Mechanical vs Membrane Keyboards: Which One Should You Use?

Membrane vs Mechanical Keyboards

Computers are only as good as the peripherals that you use to interact with them. You can have the most powerful rig in the world, but if your peripherals are poorly-made, then you won’t have an enjoyable time using your computer. Choosing the right mouse is usually as simple as checking the DPI and feeling whether it’s comfortable, but keyboards are a little more complicated.

Our readers often ask us about the differences between membrane and mechanical keyboards, and the truth is that there are too many to fit into a short answer. Instead, we have put together this brief guide that will go over both types of keyboards and explain their differences in detail. Let’s start with the more common variety: membrane keyboards.

Membrane Keyboards

What is a Membrane Keyboard?

You’ll find membrane keys on laptops as well as most affordable keyboards. Their low price and convenience have led to their immense popularity.

The membrane keyboard features three different layers, each of which is one of the membranes that the keyboard type is named after.

membrane Keyboard layers

When you push on the upper layer, it goes through the middle membrane and makes a connection with the lower membrane. As the upper and lower membranes connect, they allow for the passage of a current, which results in the computer receiving the input.

There are many different kinds of membrane keyboards, and some of the most basic ones are the type that you’ll see on a microwave. These kinds of membrane keyboards don’t feature a keycap, and the user instead presses directly against the top membrane.

However, the disadvantage to this simple type of membrane keypad is that the top membrane is exposed to damage. This everyday wear and tear can end up ruining it.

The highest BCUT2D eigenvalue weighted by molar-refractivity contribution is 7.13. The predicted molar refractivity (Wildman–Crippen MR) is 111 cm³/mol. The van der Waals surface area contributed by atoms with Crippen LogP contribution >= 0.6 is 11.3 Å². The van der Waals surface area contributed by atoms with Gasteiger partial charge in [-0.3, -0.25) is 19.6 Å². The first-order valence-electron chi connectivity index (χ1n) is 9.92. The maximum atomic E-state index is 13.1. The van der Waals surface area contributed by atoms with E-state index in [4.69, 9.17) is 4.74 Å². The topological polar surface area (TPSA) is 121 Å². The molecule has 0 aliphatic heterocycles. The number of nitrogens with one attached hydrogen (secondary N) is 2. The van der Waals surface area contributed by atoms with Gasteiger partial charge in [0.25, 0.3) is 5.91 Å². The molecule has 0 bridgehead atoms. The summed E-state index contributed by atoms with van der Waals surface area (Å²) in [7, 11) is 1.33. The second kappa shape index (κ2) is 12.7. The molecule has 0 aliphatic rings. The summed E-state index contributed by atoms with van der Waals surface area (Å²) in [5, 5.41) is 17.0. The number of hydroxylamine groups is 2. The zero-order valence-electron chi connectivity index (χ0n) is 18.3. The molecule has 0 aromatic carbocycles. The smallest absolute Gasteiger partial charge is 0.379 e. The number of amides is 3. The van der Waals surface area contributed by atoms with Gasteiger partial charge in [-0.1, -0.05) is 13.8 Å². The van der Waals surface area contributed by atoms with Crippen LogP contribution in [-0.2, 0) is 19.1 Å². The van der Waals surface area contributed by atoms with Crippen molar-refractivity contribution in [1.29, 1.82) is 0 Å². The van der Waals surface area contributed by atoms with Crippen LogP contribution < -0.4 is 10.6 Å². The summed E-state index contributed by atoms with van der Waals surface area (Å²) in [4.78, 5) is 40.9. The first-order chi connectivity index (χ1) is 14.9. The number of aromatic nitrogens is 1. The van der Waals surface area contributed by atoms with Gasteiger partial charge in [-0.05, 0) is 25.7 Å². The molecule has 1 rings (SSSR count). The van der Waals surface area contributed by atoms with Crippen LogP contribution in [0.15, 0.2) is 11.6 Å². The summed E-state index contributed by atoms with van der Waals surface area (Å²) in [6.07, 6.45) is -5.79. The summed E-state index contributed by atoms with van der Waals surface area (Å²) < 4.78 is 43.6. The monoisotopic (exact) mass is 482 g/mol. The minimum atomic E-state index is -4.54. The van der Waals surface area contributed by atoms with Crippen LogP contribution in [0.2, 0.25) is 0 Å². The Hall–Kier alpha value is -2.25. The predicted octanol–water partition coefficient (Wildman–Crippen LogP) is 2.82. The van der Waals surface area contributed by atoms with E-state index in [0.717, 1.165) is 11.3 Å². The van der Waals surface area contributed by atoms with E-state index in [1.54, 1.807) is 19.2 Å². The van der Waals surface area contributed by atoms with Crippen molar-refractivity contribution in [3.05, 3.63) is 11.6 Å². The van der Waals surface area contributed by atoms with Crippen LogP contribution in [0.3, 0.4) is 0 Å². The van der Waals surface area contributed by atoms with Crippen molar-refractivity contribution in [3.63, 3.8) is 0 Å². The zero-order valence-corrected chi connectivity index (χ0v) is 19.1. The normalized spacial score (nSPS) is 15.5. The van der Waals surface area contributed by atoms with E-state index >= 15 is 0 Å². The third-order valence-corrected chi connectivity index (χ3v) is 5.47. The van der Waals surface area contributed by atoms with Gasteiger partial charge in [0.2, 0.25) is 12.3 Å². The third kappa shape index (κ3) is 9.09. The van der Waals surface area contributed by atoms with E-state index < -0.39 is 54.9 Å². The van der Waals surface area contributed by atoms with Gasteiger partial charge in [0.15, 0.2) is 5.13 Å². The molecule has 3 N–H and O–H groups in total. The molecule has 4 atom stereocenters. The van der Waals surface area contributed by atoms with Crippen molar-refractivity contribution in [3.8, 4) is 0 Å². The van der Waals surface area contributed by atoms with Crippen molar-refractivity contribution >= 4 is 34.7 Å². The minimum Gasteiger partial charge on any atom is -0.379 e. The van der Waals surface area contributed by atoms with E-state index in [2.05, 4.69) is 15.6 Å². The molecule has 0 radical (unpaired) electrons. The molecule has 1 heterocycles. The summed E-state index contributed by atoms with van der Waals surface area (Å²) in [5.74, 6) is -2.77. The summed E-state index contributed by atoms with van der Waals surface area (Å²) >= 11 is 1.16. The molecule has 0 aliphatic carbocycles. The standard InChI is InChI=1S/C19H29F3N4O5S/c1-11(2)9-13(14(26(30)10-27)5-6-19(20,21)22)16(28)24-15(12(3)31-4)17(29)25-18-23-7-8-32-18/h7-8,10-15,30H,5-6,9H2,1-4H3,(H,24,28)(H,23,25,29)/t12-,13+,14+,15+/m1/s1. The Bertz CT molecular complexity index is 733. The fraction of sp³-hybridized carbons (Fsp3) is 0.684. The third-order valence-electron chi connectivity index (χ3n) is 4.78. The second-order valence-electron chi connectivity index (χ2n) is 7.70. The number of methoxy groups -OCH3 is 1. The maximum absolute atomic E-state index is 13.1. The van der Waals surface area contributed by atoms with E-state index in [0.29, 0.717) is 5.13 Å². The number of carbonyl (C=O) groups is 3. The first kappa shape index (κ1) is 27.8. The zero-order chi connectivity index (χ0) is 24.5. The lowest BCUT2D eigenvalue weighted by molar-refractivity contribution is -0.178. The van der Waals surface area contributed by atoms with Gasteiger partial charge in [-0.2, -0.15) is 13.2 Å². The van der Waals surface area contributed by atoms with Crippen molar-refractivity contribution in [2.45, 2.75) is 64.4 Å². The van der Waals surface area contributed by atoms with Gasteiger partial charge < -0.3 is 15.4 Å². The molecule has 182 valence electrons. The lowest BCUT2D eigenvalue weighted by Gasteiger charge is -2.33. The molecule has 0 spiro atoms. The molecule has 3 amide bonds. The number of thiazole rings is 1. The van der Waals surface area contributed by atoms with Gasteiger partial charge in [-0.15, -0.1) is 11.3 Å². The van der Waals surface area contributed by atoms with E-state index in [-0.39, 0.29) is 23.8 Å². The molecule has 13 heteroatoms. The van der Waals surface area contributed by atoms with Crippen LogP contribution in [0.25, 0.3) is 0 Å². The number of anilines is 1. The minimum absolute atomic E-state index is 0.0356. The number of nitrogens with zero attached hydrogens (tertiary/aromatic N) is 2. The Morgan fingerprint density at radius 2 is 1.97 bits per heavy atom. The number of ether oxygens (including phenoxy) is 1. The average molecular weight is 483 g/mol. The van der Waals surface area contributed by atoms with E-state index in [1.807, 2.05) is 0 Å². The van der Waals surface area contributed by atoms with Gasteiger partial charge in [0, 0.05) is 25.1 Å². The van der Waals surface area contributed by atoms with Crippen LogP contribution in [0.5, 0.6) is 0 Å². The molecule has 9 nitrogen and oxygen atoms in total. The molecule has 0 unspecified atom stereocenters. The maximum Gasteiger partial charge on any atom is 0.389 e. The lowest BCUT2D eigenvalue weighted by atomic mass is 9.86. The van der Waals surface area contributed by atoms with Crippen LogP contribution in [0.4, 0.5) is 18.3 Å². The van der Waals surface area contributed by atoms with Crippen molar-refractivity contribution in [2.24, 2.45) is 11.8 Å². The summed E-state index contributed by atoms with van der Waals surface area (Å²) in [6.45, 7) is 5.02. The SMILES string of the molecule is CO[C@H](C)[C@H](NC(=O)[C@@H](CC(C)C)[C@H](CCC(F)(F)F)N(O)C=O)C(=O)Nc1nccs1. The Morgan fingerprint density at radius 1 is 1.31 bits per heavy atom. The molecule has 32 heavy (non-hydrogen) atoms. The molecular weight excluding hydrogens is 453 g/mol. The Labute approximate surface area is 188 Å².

This is why membrane keyboards on computers are of the dome type.

In a dome membrane keyboard, the upper membrane is in the shape of a dome, and it’s covered by a keycap.

This keycap prevents the dome from being damaged, and it makes the keys easier to press.

Let’s look at some of the main advantages of a dome-type membrane keyboard.


Advantages of Membrane Keyboards

Acceptable Typing Experience

While membrane keyboards can never hope to match a mechanical keyboard when it comes to the quality of the keystrokes. A dome-type keyboard will still be far better than a traditional membrane.

The keycaps on a dome keyboard go a long way towards replicating the experience of typing on mechanical switches. Therefore, membrane keyboards are great for casual users.

Quiet Typing

Since there is no audible click when you press down on the key of a membrane keyboard, you’ll be able to work well into the night without waking up everyone in the house.

Of course, if you type hard, a membrane keyboard will still be relatively loud. But, that’s due to the force of your fingers instead of the mechanism itself.


A membrane keyboard is usually far lighter than a comparable mechanical mode. This is because it doesn’t need physical switches, just rubber membranes.

If you need a more portable keyboard, then you should opt for a membrane model. However, if you would rather a mechanical option, see our best tenkeyless mechanical keyboard list as these are much more compact.

Portable Keyboard


Since membrane keyboards are so much more common than mechanical models, they’re the more affordable choice.

However, the lower cost of these keyboards goes beyond the laws of supply and demand.

The internal components of a mechanical keyboard are more complex and harder to mass produce than membrane models.

Disadvantages of Membrane Keyboards

Keypress Quality

When typing on a membrane keyboard, you’ll often find that the keys have less crisp feedback than mechanical keyboards. There are times when you can’t be sure whether or not you pressed an adjacent key while typing. With a mechanical keyboard, this becomes evident.

Missed Inputs

Since the feedback is so poor on a membrane keyboard, there may also be times when you feel that you fully pressed a key, but the computer still won’t register it.

Due to their design, membrane keyboards can be a little less reliable than mechanical models, especially if you’re a fast typer.

Fast typing


Both membrane and mechanical keyboards are made to last a long time before any major failures. Unfortunately, membrane keyboards begin to lose effectiveness before they completely fail.

Therefore, you may find that keys will have more and more difficulty registering keystrokes as time goes by.


Membrane keyboards don’t have removable keycaps like their mechanical counterparts, which means that you typically can’t clean them out.

This can begin to affect the reliability of a membrane keyboard in the long run.

Mechanical Keyboards

HyperX alloy Elite

What is a Mechanical Keyboard?